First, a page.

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Home Author Interviews Quick Q&A with Johnny Cataffo, Author of Sally Singletary

Quick Q&A with Johnny Cataffo, Author of Sally Singletary

Hi, folks! Today, we’re hosting a Quick Q&A with Johnny Cataffo, the author of Sally Singletary. Read on to find out what we talked about…


Johnny Cataffo

Johnny Cataffo


Hi, Johnny! Please introduce yourself and tell us a little bit about your work.

For starters, I’m a fourth grade teacher with a passion for writing and science. I’ve dreamed of becoming an author for as long as I can remember. I’ve always been a bit of a nerd, so fantasy and science fiction have always been right up my alley. I decided to try something new, however, with my Sally Singletary series. I wanted to bring the inquisitiveness of Nancy Drew into a new era. While the character of Nancy Drew would never fly with today’s audiences, Sally retains her curiosity and drive to find the truth no matter how strange it may be.


Which gives you more satisfaction – to write a first draft, or to finish the last round of editing?

I’d probably have to say finishing the last round of editing. I always feel accomplished with the final product, when I know that it’s ready to go. While writing the first draft is exciting, getting it out to my readers is always my goal.


What inspires you? Where do you get your ideas from?

The original premise for both series, Sally Singletary and Tears of Destiny, began with a short story I wrote in high school for a creative writing class. It was a scene about a boy in an accident. That simple scene grew into an idea to take all of modern fiction and kind of turn it on its head. I wanted to build a world that had not yet been built, to create a story that combines elements of fantasy, science fiction and mystery. A story that would cross barriers, highlight equality, and empower those who feel less empowered. My books are meant to highlight the best characteristics of humanity while showing characters that have to deal with their flaws in a world that stretches the imagination and blurs the line between science, fantasy and myth.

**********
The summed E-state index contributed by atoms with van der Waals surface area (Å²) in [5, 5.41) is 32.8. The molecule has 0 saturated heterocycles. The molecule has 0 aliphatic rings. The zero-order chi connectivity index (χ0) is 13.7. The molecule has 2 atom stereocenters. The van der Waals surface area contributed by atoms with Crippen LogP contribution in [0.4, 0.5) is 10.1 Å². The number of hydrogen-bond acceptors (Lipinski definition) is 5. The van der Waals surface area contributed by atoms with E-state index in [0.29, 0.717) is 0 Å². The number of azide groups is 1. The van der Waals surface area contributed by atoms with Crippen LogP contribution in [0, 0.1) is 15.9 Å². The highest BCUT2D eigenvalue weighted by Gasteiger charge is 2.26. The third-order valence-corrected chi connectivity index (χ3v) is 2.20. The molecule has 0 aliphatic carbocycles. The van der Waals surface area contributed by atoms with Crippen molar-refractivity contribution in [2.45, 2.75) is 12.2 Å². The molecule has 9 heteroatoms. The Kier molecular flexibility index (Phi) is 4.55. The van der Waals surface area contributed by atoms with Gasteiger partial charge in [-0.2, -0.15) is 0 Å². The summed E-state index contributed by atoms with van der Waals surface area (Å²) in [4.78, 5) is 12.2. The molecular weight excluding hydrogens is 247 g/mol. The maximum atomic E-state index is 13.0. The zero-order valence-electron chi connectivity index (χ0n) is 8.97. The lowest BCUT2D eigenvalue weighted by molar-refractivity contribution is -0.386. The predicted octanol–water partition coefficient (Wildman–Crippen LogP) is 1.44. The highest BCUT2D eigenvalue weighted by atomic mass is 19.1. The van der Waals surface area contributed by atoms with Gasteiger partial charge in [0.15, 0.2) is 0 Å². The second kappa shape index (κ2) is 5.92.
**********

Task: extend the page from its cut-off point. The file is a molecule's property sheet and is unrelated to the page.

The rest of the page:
Johnny Cataffo

Johnny Cataffo


Pick a random piece of writing that you worked on ages ago and that never saw the light of day. Now tell us about it!

I wrote a short story once I’d intended to enter for a contest, but I never wound up submitting it. I can’t say why for sure. It was long enough ago that I don’t remember the reason. It was a simple fantasy short story about a fairy who lived in a tree, the last magic tree located in the middle of a town square. She broke all the rules to make contact with a boy she was sure could save them from certain doom. The boy faced ridicule and shame, but never gave up and finally succeeded in saving the tree.


 Do you have a writing routine? If so, can you tell us about it?

I write mostly during summers when I’m out of school. I started as more of a pantser, just writing whatever came to my head, but as my overall story grew, I had to find ways to keep it all organised. Now, I use Excel to track books, ideas, and scenes, and I work on multiple devices for different tasks and so that I can access my work anywhere. I have many moments when I’m out to lunch and will have an idea. I always have my work with me.


What was the last book that you read and what did you think of it?